I am really fascinated by Maya’s ability to play. Being an only child, her choice of playmate is often limited to me, Dave, or her various stuffies, her favourite, of course, being Pinky Bear. I am often ordered to “Be Pinky Bear mommy!” and she will have a lovely little conversation with him, or we will all have tea. Playing with me, however, is easy. I’m completely focused on her and take orders well. “Mommy take this dolly’s dress off!” It’s been really interesting, however, to observe her interacting with other kids. Our landlords who live above us have twin boys who are a year older than Maya. She ADORES them. Every time we pass by their front door Maya starts walking up the steps to let herself in. If I say “No Maya it’s dinner time, we’re going to go home for dinner” it will be followed by many tears and a lot of wailing. I truly believe she would move right in if she could. The twins, together, are like little maniacs. I have never seen so much energy. Watching them exhausts me. Their mother likes it when Maya comes to visit as she says that Maya calms them down.
My understanding of the differences between the sexes had been that there is as much variation amongst men and women as there are between men and women. But I started to doubt this when I started watching toddlers play. There is a little inside play area in the mall close to our house. It’s a great place to go when it’s raining. Based purely on observing these toddlers playing, I am convinced that nature plays a much bigger role than I had thought in the nature/nurture puzzle. Boys play rougher. They are, literally, like little monkeys climbing up the walls, swinging off of them, jumping from cushion to cushion. It is chaos. Maya, being used to this type of play with the twins, will join in and race around with them. And that makes me happy.
But a few times I have watched Maya in the play area, there have been all girls. The difference is startling. They work together and build things. It is order. Once they built a stage out of the cushions and had the audience sit on the chairs and they performed a little concert. When they were trying to figure out what song to sing on their little stage Maya said to one girl excitedly “We can sing Pokerface on Rockband!” Maya seemed confused when this little girl just stared blankly back at her. She looked to me for help. She doesn’t yet realize that not all little girls are being indoctrinated into liking their parent’s music. With some prodding, they finally decided on a suitable kid song, “Twinkle twinkle little star”. Three of them, all around 3 years old, got on this little stage and sang to their audience of other little girls. It brought tears to my eyes. They all took turns. Eventually the girls got bored and decided to move on to another game, but Maya was having none of that. She kept one cushion from the stage, stood on it and kept on singing. Not anything recognizable, but her own song, sung loudly and made up from her own little language. I was so proud.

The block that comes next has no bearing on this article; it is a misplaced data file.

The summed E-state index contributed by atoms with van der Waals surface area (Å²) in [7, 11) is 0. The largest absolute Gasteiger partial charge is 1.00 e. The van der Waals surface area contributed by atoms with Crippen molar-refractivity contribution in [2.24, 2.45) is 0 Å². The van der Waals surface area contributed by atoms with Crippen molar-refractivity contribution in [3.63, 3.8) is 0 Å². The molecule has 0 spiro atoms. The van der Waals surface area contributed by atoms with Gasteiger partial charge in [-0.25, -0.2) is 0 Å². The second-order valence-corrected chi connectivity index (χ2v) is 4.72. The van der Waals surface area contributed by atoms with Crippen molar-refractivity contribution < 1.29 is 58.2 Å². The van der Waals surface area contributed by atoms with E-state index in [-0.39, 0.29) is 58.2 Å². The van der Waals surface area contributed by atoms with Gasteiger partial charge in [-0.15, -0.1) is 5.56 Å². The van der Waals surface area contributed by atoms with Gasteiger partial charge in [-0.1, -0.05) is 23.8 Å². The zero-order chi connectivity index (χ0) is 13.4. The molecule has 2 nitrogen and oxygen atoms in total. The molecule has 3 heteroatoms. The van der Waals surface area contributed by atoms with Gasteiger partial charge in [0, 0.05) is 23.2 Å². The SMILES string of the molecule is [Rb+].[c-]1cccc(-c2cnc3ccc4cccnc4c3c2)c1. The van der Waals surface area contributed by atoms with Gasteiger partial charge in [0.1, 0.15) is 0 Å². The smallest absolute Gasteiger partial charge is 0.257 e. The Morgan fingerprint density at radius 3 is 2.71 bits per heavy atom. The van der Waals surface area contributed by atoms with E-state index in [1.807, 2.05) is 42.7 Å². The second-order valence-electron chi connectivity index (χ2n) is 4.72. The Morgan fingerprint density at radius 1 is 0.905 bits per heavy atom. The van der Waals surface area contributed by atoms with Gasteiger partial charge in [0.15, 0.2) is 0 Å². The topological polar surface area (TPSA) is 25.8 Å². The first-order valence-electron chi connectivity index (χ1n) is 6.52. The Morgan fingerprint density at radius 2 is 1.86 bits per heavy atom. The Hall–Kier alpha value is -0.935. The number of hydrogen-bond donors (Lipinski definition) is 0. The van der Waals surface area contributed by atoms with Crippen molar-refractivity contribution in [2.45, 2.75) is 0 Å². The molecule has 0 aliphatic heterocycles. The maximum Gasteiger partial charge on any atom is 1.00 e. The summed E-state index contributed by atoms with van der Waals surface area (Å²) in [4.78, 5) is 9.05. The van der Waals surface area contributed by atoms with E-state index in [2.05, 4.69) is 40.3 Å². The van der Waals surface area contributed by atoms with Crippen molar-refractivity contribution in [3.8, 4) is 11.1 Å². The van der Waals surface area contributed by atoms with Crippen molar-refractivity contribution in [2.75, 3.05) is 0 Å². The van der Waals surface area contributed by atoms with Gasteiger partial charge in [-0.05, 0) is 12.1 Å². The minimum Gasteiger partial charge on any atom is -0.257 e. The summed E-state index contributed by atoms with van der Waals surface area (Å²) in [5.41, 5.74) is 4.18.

When we were coming back on the ferry from my mom’s house we spent most of the ride in the little play area they have there. There were about 4 older girls between 5 and 6 that were playing in an enclosed area on the top of the slide. Maya decided to join them. I was curious as to how she would fit in with these older girls, one rather large, loud, and flailing. I gathered they were playing baby as I heard two of the girls start to argue. “Babies don’t go to school!” “Yes they do!” “No they don’t!!” “Yes they do!” “Babies don’t go to school!!” “But my baby sister goes to school. She goes to music lessons.” “BABIES DON’T GO TO SCHOOL!!!” “Yes they do!!!!” “No they DON’T!!!!!” Their voices started to rise even louder. I waited to see how these girls would resolve this deadlock, but soon realized that young girls of 5 or 6 likely don’t have very sophisticated conflict resolution skills. I wasn’t convinced there wouldn’t be blood. I decided I should try to intervene. As I was about to open my mouth, my little Maya, barely 2 and a half and thus far totally silent, stood up, looked right at the girl who was insisting that babies do, in fact, go to school, and said calmly and determinatively “Babies don’t go to school.” And that was that. The argument ended, the girls dispersed. The little girl followed Maya down the stairs, still trying to convince her that babies do go to school because her baby sister takes music lessons, but Maya was having none of it. Maya listened patiently, waited for her to finish her argument, but wasn’t convinced. “Babies don’t go to school.” I was thrilled. It was the first time I had seen Maya where she seemed to have come to her own conclusion, all by herself. Those two weeks of law school she attended when she was just a week old were paying off!